Renaissance architecture is the European architecture of the period between the early 14th and early 16th centuries in different regions, demonstrating a conscious revival and development of certain elements of ancient Greek and Roman thought and material culture. Stylistically, Renaissance architecture followed Gothic architecture and was succeeded by Baroque architecture. Developed first in Florence, with Filippo Brunelleschi as one of its innovators, the Renaissance style spread to other Italian cities; the style was carried to France, England and other parts of Europe at different dates and with varying degrees of impact. Renaissance style places emphasis on symmetry, proportion and the regularity of parts, as they are demonstrated in the architecture of classical antiquity and in particular ancient Roman architecture, of which many examples remained. Orderly arrangements of columns and lintels, as well as the use of semicircular arches, hemispherical domes and aedicula replaced the more complex proportional systems and irregular profiles of medieval buildings.
The word "Renaissance" derived from the term "la rinascita", which means rebirth, first appeared in Giorgio Vasari's Vite de' più eccellenti architetti, pittori, et scultori Italiani The Lives of the Artists, 1550–60. Although the term Renaissance was used first by the French historian Jules Michelet, it was given its more lasting definition from the Swiss historian Jacob Burckhardt, whose book, Die Kultur der Renaissance in Italien 1860, The Civilization of the Renaissance in Italy, 1860, English translation, by SGC Middlemore, in 2 vols. London, 1878) was influential in the development of the modern interpretation of the Italian Renaissance; the folio of measured drawings Édifices de Rome moderne. Erwin Panofsky and Renascences in Western Art, The Renaissance style was recognized by contemporaries in the term "all'antica", or "in the ancient manner". Italy of the 15th century, the city of Florence in particular, was home to the Renaissance, it is in Florence that the new architectural style had its beginning, not evolving in the way that Gothic grew out of Romanesque, but consciously brought to being by particular architects who sought to revive the order of a past "Golden Age".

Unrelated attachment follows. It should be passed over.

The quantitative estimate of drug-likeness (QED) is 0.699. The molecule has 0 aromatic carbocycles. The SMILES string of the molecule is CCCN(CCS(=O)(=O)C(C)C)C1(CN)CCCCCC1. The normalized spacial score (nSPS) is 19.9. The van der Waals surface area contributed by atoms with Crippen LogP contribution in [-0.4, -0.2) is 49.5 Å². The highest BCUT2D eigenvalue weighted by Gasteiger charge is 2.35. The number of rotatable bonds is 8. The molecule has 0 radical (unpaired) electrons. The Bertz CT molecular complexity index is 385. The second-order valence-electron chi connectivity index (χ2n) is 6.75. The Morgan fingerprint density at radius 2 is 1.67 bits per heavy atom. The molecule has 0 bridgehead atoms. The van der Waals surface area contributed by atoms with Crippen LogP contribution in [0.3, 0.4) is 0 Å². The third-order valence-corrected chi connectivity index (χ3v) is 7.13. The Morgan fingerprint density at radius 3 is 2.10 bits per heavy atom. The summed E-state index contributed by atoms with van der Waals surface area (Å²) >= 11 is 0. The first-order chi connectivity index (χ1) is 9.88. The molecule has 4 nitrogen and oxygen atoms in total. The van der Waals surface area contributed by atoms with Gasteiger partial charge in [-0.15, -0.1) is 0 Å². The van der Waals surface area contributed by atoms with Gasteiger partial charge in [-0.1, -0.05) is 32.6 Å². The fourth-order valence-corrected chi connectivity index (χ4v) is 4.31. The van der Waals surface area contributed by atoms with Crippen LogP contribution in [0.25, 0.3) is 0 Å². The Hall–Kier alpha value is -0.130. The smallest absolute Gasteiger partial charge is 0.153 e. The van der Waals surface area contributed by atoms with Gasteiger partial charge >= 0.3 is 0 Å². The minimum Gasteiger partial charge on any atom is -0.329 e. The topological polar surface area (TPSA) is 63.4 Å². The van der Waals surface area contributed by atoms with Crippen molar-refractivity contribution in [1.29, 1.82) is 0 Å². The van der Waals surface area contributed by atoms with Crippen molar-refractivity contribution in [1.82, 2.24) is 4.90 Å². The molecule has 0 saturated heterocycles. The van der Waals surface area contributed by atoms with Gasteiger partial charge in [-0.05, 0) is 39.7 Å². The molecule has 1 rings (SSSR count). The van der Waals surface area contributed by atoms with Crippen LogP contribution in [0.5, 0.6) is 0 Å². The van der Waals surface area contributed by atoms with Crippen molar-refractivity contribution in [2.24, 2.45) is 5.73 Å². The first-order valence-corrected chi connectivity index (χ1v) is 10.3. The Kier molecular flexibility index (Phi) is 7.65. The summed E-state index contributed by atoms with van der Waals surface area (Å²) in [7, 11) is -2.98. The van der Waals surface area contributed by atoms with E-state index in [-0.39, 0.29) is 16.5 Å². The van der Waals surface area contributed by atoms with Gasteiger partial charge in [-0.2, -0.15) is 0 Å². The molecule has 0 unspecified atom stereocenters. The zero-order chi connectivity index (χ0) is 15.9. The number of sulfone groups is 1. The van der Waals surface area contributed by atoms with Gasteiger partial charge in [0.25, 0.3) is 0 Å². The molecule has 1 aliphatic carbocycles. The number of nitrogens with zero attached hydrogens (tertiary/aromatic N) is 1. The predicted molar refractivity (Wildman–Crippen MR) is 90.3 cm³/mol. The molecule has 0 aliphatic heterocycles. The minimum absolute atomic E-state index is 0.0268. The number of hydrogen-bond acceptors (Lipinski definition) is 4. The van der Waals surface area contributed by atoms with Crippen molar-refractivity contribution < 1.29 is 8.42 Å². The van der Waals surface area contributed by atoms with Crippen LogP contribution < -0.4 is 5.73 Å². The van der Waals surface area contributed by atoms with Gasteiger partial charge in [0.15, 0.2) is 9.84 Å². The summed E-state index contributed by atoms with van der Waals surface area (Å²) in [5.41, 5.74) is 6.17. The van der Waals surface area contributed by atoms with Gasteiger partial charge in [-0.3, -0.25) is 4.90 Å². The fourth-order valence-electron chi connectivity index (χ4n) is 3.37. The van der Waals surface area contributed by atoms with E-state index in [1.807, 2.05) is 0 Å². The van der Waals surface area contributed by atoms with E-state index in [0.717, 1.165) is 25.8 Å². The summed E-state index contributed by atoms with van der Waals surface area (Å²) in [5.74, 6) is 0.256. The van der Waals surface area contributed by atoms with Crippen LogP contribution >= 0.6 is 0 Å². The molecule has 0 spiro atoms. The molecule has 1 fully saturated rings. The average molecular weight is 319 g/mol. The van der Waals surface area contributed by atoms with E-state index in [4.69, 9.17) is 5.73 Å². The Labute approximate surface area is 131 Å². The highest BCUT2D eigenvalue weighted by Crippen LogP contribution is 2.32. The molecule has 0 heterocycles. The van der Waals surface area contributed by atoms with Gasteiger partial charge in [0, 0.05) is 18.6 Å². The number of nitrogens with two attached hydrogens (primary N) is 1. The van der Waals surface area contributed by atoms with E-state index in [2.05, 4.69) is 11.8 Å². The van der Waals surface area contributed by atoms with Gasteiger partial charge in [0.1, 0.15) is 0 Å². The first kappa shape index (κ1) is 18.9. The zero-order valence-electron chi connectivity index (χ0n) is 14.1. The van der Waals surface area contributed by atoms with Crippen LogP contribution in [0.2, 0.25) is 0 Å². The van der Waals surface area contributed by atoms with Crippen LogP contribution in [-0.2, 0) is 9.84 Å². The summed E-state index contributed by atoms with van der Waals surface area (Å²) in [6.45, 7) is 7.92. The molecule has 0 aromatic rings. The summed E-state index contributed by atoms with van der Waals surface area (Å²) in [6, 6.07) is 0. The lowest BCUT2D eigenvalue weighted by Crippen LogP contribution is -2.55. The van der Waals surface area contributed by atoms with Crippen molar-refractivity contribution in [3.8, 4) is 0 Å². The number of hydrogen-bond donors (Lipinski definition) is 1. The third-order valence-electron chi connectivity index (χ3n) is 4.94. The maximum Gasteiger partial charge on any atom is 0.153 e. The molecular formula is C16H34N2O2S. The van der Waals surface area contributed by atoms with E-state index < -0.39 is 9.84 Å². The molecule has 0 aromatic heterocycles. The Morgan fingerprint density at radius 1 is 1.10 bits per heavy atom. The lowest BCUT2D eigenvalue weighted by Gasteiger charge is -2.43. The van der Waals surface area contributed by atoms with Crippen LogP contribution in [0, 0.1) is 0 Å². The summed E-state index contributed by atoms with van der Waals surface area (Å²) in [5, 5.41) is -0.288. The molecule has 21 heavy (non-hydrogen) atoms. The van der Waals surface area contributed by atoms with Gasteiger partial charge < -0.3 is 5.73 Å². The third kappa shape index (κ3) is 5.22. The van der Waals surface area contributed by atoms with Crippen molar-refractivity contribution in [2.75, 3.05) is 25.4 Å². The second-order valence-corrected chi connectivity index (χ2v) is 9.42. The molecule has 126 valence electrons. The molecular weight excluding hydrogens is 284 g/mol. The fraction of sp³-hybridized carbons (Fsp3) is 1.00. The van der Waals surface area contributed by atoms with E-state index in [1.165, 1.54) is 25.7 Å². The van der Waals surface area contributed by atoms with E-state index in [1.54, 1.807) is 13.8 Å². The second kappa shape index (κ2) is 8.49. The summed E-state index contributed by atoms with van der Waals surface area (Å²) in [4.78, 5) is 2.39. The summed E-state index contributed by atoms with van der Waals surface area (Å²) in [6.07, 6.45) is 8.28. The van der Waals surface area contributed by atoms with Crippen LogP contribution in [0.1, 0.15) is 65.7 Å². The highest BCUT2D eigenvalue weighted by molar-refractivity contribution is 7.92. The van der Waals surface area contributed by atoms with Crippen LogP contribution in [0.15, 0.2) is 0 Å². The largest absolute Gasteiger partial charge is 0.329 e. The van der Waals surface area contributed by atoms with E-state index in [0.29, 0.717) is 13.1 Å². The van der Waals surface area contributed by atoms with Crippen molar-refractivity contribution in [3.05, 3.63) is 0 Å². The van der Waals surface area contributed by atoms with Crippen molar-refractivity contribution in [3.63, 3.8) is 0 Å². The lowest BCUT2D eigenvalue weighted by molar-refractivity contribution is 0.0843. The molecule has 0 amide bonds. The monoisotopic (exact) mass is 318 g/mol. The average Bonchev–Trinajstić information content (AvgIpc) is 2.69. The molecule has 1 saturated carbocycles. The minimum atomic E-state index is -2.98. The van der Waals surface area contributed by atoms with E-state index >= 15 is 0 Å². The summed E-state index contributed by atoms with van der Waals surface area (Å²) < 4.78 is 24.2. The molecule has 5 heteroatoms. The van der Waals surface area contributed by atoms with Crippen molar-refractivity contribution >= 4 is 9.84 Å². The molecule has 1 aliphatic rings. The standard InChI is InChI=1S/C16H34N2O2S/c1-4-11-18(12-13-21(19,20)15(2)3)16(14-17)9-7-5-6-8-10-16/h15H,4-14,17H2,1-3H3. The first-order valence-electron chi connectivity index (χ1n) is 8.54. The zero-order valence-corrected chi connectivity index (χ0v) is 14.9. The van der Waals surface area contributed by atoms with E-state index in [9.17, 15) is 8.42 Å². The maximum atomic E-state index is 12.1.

The scholarly approach to the architecture of the ancient coincided with the general revival of learning. A number of factors were influential in bringing this about. Italian architects had always preferred forms that were defined and structural members that expressed their purpose. Many Tuscan Romanesque buildings demonstrate these characteristics, as seen in the Florence Baptistery and Pisa Cathedral. Italy had never adopted the Gothic style of architecture. Apart from the Cathedral of Milan, few Italian churches show the emphasis on vertical, the clustered shafts, ornate tracery and complex ribbed vaulting that characterise Gothic in other parts of Europe; the presence in Rome, of ancient architectural remains showing the ordered Classical style provided an inspiration to artists at a time when philosophy was turning towards the Classical. In the 15th century, Florence and Naples extended their power through much of the area that surrounded them, making the movement of artists possible; this enabled Florence to have significant artistic influence in Milan, through Milan, France.
In 1377, the return of the Pope from the Avignon Papacy and the re-establishment of the Papal court in Rome, brought wealth and importance to that city, as well as a renewal in the importance of the Pope in Italy, further strengthened by the Council of Constance in 1417. Successive Popes Julius II, 1503–13, sought to extend the Pope’s temporal power throughout Italy. In the early Renaissance, Venice controlled sea trade over goods from the East; the large towns of Northern Italy were prosperous through trade with the rest of Europe, Genoa providing a seaport for the goods of France and Spain. Trade brought wool from England to Florence, ideally located on the river for the production of fine cloth, the industry on which its wealth was founded. By dominating Pisa, Florence gained a seaport, maintained dominance of Genoa. In this commercial climate, one family in particular turned their attention from trade to the lucrative business of money-lending; the Medici became the chief bankers to the princes of Europe, becoming princes themselves as they did so, by reason of both wealth and influence.
Along the trade routes, thus offered some protection by commercial interest, moved not only goods but artists and philosophers. The return of the Pope Gregory XI from Avignon in September 1377 and the resultant new emphasis on Rome as the center of Christian spirituality, brought about a boom in the building of churches in Rome such as had not taken place for nearly a thousand years; this commenced in the mid 15th century and gained momentum in the 16th century, reaching its peak in the Baroque period. The construction of the Sistine Chapel with its uniquely important decorations and the entire rebuilding of St Peter's, one of Christendom's most significant churches, were part of this process. In wealthy republican Florence, the impetus for church-building was more civic than spiritual; the unfinished state of the enormous cathedral dedicated to the Blessed Virgin Mary did no honour to the city und